According to the Russian diplomat, many steps are yet to be made to enable UN vaccination, as this is not "a question of someone's desire."
"The vaccine is not broadly used in Russia yet. As far as I see it, clinical studies are ongoing. Then, certain professional groups, such as doctors and teachers, will be the first ones to receive the vaccine, and only after that the large-scale voluntary vaccination will start," Nebenzia explained, stressing that vaccination of the UN staff will be non-mandatory as well, as "we will not be chasing anyone with a syringe and try to get it through one's forearm on the run."
Many procedural, medical, logistics and political issues are to be settled at the UN Secretariat, Nebenzia went on to say.
"Even if we reach agreement with the UN, the vaccine will be sent to the territory of the country that hosts the UN headquarters [the United States]. Of course, the UN has an extraterritorial status. But this is also a topic we have not even touched upon yet, as we are in an earlier stage," Nebenzia added.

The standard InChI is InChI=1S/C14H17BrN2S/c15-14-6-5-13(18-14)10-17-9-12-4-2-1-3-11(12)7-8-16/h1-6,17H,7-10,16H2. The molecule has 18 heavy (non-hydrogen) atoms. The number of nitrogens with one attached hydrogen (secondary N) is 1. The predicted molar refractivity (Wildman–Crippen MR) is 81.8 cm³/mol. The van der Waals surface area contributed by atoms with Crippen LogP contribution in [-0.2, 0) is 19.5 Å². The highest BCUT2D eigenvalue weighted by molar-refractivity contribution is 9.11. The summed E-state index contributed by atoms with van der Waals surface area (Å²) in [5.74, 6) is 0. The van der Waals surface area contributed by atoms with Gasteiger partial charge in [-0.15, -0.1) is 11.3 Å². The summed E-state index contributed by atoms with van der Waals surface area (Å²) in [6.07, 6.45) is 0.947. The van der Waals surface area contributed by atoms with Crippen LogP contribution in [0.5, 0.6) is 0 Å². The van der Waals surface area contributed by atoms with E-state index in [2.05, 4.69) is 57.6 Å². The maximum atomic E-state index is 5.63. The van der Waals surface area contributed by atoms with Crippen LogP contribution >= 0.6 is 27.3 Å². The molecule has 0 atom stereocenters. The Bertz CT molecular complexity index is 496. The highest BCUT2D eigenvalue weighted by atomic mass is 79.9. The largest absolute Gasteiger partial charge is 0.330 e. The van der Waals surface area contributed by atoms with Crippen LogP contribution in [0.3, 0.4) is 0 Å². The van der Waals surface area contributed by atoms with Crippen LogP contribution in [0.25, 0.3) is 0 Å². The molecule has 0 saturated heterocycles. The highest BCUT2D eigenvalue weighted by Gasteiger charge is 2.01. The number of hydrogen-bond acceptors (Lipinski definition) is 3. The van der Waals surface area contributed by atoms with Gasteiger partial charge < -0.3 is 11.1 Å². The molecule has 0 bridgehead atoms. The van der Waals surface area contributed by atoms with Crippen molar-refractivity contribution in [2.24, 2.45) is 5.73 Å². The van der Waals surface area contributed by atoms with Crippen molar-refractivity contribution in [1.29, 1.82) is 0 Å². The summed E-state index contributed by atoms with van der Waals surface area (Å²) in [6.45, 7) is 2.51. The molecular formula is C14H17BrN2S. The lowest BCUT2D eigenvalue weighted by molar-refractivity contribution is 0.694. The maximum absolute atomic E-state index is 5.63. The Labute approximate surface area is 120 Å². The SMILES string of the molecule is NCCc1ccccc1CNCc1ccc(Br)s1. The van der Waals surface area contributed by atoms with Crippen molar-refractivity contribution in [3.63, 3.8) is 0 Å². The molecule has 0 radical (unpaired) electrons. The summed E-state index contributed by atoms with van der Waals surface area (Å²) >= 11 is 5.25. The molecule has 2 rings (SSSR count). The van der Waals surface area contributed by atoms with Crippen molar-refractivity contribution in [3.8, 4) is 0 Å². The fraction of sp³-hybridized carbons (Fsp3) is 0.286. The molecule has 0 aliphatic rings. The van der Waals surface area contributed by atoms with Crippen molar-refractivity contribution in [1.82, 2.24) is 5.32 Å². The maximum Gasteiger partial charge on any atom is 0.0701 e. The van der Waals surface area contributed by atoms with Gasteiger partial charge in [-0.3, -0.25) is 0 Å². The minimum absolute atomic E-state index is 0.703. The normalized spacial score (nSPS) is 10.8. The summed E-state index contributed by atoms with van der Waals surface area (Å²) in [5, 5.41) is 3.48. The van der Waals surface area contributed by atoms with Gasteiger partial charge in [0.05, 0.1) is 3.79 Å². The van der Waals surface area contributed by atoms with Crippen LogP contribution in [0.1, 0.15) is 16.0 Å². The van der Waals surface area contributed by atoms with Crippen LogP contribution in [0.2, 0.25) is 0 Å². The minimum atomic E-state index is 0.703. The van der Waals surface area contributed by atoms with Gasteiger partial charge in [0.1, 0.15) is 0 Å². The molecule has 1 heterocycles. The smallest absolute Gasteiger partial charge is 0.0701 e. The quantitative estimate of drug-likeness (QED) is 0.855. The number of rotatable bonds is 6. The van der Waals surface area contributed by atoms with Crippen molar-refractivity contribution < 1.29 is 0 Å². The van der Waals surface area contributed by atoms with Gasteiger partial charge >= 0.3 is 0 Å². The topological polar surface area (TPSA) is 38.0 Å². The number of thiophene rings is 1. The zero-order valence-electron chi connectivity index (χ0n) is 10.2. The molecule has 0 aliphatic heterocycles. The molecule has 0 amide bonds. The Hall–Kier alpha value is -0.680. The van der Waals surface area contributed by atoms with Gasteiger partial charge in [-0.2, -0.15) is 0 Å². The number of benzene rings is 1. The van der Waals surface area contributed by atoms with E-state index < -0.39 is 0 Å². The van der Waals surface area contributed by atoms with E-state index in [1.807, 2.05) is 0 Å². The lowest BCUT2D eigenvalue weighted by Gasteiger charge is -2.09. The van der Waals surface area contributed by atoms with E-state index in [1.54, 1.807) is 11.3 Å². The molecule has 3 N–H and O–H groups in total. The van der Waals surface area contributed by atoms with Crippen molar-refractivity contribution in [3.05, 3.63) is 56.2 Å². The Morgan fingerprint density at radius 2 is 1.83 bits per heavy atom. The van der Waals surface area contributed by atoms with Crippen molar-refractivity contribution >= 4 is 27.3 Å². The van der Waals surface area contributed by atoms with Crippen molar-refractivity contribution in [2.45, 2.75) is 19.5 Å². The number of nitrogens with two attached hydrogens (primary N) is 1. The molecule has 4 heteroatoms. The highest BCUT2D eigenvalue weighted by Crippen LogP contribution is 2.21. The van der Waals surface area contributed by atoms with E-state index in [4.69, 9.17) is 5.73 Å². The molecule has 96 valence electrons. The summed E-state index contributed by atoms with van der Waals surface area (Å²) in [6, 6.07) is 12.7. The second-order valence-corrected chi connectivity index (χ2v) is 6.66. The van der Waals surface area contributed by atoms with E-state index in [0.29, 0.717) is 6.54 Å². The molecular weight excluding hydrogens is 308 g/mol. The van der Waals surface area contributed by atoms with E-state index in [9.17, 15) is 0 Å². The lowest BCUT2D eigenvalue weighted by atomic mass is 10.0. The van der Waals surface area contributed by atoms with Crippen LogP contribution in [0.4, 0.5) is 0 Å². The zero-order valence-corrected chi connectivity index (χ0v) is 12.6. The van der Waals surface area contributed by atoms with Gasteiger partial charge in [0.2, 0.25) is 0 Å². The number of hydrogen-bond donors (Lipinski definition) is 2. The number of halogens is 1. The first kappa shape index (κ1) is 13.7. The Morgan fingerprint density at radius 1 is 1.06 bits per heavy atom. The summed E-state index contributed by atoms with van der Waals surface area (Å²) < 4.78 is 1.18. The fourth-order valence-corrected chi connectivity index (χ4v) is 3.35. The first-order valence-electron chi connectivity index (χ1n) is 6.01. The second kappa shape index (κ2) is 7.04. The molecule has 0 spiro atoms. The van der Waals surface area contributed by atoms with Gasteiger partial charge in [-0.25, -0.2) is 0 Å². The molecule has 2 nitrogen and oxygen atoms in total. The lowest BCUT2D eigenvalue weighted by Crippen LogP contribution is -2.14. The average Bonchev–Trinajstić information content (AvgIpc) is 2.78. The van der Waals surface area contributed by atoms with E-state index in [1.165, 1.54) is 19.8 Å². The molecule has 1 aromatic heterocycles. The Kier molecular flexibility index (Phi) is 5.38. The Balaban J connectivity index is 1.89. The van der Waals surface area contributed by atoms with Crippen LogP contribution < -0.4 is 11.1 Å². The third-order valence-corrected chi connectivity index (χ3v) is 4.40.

Moreover, the World Health Organization (WHO) will have to conduct the so-called prequalification to enable the immunization of the UN staff, the Russian diplomat noted.
"As I see it, this is the stage we are in. I mean, Moscow and Geneva, the WHO, currently focus on prequalification. When this is done, we will have to address such issues as deliveries, storing and the vaccination as well," Nebenzia said, praising Russia's progress in COVID-19 vaccines introduction.
It is hard to make any forecast regarding when the UN will receive the Russian vaccine, but the effort is being made, the Russian envoy concluded.
In August, Russia became the first country in the world to register a vaccine against COVID-19, dubbed Sputnik V and developed by the Gamaleya research institute.